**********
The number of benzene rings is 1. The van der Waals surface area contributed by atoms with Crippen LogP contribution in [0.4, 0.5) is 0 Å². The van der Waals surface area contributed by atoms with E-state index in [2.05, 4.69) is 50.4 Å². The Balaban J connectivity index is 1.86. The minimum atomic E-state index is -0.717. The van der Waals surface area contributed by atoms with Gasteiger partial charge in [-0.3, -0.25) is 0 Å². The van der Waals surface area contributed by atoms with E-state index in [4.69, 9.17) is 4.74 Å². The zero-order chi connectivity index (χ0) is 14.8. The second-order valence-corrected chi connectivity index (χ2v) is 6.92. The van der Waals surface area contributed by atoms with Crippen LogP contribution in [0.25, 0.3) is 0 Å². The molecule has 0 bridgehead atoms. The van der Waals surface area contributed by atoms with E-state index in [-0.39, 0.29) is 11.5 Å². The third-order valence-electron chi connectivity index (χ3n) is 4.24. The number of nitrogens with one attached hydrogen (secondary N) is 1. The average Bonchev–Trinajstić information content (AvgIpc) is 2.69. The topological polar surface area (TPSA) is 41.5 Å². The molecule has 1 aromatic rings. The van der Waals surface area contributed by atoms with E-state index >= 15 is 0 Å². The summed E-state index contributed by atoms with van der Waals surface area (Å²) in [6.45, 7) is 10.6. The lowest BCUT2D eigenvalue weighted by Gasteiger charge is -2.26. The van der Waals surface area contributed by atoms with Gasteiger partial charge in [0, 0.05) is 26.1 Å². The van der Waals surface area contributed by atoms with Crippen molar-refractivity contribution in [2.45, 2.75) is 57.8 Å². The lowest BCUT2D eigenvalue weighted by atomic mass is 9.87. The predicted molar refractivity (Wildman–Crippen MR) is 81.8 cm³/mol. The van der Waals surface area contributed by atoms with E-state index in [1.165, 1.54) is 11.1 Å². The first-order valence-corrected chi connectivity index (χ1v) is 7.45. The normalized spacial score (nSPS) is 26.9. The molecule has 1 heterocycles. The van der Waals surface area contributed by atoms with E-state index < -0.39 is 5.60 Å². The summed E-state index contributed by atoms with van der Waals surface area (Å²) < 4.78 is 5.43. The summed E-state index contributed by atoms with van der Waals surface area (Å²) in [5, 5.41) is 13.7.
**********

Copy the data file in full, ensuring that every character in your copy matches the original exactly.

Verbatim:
The number of benzene rings is 1. The van der Waals surface area contributed by atoms with Crippen LogP contribution in [0.4, 0.5) is 0 Å². The van der Waals surface area contributed by atoms with E-state index in [2.05, 4.69) is 50.4 Å². The Balaban J connectivity index is 1.86. The minimum atomic E-state index is -0.717. The van der Waals surface area contributed by atoms with Gasteiger partial charge in [-0.3, -0.25) is 0 Å². The van der Waals surface area contributed by atoms with E-state index in [4.69, 9.17) is 4.74 Å². The zero-order chi connectivity index (χ0) is 14.8. The second-order valence-corrected chi connectivity index (χ2v) is 6.92. The van der Waals surface area contributed by atoms with Crippen LogP contribution in [0.25, 0.3) is 0 Å². The molecule has 0 bridgehead atoms. The van der Waals surface area contributed by atoms with E-state index in [-0.39, 0.29) is 11.5 Å². The third-order valence-electron chi connectivity index (χ3n) is 4.24. The number of nitrogens with one attached hydrogen (secondary N) is 1. The average Bonchev–Trinajstić information content (AvgIpc) is 2.69. The topological polar surface area (TPSA) is 41.5 Å². The molecule has 1 aromatic rings. The van der Waals surface area contributed by atoms with E-state index >= 15 is 0 Å². The summed E-state index contributed by atoms with van der Waals surface area (Å²) in [6.45, 7) is 10.6. The lowest BCUT2D eigenvalue weighted by Gasteiger charge is -2.26. The van der Waals surface area contributed by atoms with Gasteiger partial charge in [0, 0.05) is 26.1 Å². The van der Waals surface area contributed by atoms with Crippen molar-refractivity contribution in [2.45, 2.75) is 57.8 Å². The lowest BCUT2D eigenvalue weighted by atomic mass is 9.87. The predicted molar refractivity (Wildman–Crippen MR) is 81.8 cm³/mol. The van der Waals surface area contributed by atoms with E-state index in [1.165, 1.54) is 11.1 Å². The first-order valence-corrected chi connectivity index (χ1v) is 7.45. The normalized spacial score (nSPS) is 26.9. The molecule has 1 heterocycles. The van der Waals surface area contributed by atoms with E-state index < -0.39 is 5.60 Å². The summed E-state index contributed by atoms with van der Waals surface area (Å²) < 4.78 is 5.43. The summed E-state index contributed by atoms with van der Waals surface area (Å²) in [5, 5.41) is 13.7.